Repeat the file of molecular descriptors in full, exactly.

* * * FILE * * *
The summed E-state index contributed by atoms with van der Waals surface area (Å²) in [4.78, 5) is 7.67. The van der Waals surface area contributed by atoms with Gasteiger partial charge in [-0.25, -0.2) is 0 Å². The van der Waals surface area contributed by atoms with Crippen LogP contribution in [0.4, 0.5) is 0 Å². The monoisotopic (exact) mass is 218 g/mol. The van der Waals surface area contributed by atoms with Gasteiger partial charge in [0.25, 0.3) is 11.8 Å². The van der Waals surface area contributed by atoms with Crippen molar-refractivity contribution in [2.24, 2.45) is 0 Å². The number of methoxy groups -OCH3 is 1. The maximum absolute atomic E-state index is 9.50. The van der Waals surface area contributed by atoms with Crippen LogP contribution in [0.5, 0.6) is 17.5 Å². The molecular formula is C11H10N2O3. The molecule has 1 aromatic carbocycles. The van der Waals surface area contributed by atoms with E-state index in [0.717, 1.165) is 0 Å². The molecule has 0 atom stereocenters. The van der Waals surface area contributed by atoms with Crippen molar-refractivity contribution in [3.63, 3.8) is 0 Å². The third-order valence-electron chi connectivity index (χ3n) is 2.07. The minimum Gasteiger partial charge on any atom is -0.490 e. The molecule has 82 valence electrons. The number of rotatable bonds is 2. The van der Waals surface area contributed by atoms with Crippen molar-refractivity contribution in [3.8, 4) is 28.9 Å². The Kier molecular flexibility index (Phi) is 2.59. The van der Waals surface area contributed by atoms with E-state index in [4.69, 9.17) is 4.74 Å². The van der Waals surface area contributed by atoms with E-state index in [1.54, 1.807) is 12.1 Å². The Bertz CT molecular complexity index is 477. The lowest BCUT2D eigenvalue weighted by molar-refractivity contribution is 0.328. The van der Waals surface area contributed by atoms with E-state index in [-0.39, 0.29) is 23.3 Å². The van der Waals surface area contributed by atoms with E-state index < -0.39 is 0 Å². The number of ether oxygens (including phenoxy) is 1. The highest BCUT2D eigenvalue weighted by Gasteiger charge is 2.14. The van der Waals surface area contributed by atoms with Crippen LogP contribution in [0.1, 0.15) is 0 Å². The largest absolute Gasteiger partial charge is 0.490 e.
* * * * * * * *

The summed E-state index contributed by atoms with van der Waals surface area (Å²) in [4.78, 5) is 7.67. The van der Waals surface area contributed by atoms with Gasteiger partial charge in [-0.25, -0.2) is 0 Å². The van der Waals surface area contributed by atoms with Crippen LogP contribution in [0.4, 0.5) is 0 Å². The monoisotopic (exact) mass is 218 g/mol. The van der Waals surface area contributed by atoms with Gasteiger partial charge in [0.25, 0.3) is 11.8 Å². The van der Waals surface area contributed by atoms with Crippen molar-refractivity contribution in [2.24, 2.45) is 0 Å². The number of methoxy groups -OCH3 is 1. The maximum absolute atomic E-state index is 9.50. The van der Waals surface area contributed by atoms with Crippen LogP contribution in [0.5, 0.6) is 17.5 Å². The molecular formula is C11H10N2O3. The molecule has 1 aromatic carbocycles. The van der Waals surface area contributed by atoms with E-state index in [0.717, 1.165) is 0 Å². The molecule has 0 atom stereocenters. The van der Waals surface area contributed by atoms with Crippen molar-refractivity contribution in [3.63, 3.8) is 0 Å². The third-order valence-electron chi connectivity index (χ3n) is 2.07. The minimum Gasteiger partial charge on any atom is -0.490 e. The molecule has 82 valence electrons. The number of rotatable bonds is 2. The van der Waals surface area contributed by atoms with Crippen molar-refractivity contribution in [3.8, 4) is 28.9 Å². The Kier molecular flexibility index (Phi) is 2.59. The van der Waals surface area contributed by atoms with E-state index in [4.69, 9.17) is 4.74 Å². The van der Waals surface area contributed by atoms with E-state index in [1.54, 1.807) is 12.1 Å². The Bertz CT molecular complexity index is 477. The lowest BCUT2D eigenvalue weighted by molar-refractivity contribution is 0.328. The van der Waals surface area contributed by atoms with E-state index in [-0.39, 0.29) is 23.3 Å². The van der Waals surface area contributed by atoms with E-state index < -0.39 is 0 Å². The number of ether oxygens (including phenoxy) is 1. The highest BCUT2D eigenvalue weighted by Gasteiger charge is 2.14. The van der Waals surface area contributed by atoms with Crippen LogP contribution in [0.1, 0.15) is 0 Å². The largest absolute Gasteiger partial charge is 0.490 e.